Seeking a Flexible Line of Credit? Consider a Loan from a Margin Account

A margin account can be useful for investment leverage. Did you know it can also be used as a convenient line of credit with a low interest rate and flexible repayment? But understand the risks.

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Key Takeaways

  • A margin loan can provide a line of credit with a low interest rate 
  • Margin loans don’t require the paperwork and fees of traditional loans, and repayment can be flexible

  • Understand the risks associated with margin and leverage

Did you know that a margin account can provide a convenient way to establish a line of credit for short-term financial flexibility?

Margin accounts allow investors to borrow against securities they already own, freeing up cash to buy stocks with collateral or to use the money for other purposes. These credit lines have flexible repayment options and offer competitive rates, and because they’re backed by the securities that borrowers already own, there’s a lot less paperwork to fill out versus other, more traditional loans.

Used responsibly, a margin account allows investors to increase their buying power, take advantage of opportunistic trades, and potentially magnify investment returns. But it’s important to note that trading on margin involves leverage, which can also magnify investment losses.

Dry Powder, Liquid Cash

TD Ameritrade clients who have $2,000 in equity in an account can apply for margin privileges. Once an account has been approved for borrowing, the account holder can take out loans without needing to fill out other forms or pay additional fees.

Chris Jennings, director of margin product at TD Ameritrade, says access to a margin loan allows investors to take advantage of potential trading opportunities, enhance portfolio diversification, and address funding needs outside of the financial markets. Sometimes in order to raise cash for short-term financing or to buy stocks, investors have to sell favored holdings, which can trigger taxable events and reduce their portfolio positions. A margin loan avoids all that. But of course this adds risk and interest costs.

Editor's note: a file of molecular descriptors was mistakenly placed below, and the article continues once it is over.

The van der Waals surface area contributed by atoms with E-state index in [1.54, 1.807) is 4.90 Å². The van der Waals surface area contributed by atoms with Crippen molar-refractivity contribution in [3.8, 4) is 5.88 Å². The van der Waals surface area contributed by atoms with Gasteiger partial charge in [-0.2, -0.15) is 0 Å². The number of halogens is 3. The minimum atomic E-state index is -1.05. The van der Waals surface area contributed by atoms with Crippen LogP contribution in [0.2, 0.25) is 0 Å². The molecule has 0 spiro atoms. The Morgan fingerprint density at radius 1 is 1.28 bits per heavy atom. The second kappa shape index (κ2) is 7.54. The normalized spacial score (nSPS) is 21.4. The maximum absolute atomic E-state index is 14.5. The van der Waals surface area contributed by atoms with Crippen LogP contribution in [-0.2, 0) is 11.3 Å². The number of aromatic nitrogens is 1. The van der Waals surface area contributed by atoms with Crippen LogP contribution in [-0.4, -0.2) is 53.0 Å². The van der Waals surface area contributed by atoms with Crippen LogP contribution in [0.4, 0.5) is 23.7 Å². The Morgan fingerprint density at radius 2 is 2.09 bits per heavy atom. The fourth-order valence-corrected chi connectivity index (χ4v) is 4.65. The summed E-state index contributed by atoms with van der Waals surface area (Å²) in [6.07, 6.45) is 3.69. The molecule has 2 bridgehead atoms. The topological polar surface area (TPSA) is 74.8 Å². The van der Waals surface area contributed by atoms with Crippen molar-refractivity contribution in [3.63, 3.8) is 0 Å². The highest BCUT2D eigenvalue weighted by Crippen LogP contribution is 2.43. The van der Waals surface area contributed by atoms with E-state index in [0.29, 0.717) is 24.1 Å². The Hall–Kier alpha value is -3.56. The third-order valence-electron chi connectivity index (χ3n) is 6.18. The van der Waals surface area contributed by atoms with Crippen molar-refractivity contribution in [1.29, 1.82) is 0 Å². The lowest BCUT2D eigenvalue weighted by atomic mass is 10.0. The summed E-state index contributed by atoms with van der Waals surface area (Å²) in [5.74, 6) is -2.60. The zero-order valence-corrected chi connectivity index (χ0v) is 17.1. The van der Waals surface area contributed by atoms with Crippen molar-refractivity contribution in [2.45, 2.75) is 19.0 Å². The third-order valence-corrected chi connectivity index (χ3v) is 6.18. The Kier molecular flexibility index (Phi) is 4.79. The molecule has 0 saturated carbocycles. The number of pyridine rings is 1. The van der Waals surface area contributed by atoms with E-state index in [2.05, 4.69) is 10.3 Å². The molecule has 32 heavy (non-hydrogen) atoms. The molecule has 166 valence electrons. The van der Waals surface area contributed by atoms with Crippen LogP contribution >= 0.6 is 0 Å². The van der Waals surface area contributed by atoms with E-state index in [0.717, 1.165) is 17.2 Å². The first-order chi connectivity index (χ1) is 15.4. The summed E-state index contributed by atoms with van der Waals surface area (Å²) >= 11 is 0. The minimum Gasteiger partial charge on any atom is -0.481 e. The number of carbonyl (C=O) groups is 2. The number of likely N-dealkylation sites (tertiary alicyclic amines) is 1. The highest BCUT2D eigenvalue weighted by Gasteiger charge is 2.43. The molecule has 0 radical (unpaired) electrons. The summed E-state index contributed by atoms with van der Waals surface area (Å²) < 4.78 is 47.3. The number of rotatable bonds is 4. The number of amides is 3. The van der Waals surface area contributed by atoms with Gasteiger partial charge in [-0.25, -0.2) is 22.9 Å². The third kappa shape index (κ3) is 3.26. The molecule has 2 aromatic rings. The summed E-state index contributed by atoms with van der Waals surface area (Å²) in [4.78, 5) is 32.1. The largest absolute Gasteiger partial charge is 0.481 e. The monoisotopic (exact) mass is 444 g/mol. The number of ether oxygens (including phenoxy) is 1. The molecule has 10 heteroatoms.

“With a margin account, you don’t have to have dry powder [cash] on hand if you want to be opportunistic or diversify. If you want to keep the stocks you have, you can use a margin loan to buy without having to sell,” he says. But you don’t have an infinite amount of funds at your disposal with a margin account; you need to have available funds in order to take out the margin loan.

Under Regulation T, investors may borrow up to 50% of the value of a securities purchase with a margin loan, according to Federal Reserve rules.

A Flexible Line of Credit

Looking for flexibility? The money investors tap with margin accounts can be deployed for nontrading purposes. Mark Woodward, senior manager of margin product at TD Ameritrade, says margin loans are tied to the firm’s base lending rate. Depending on the size of an account’s margin balance, the margin rate may be above or below the base rate. Also, a margin account is easier to access than, say, a home equity loan, since there aren’t any application fees and no additional paperwork.

Need a little flexibility in repaying the loan? Not to worry. Margin loans let users repay the money when it’s convenient, as long as the loan amount isn’t greater than the margin maintenance requirement. Of course, until the loan is paid off, margin interest will accrue and be charged monthly. But the interest may be tax deductible (another benefit), so be sure to check with a tax professional.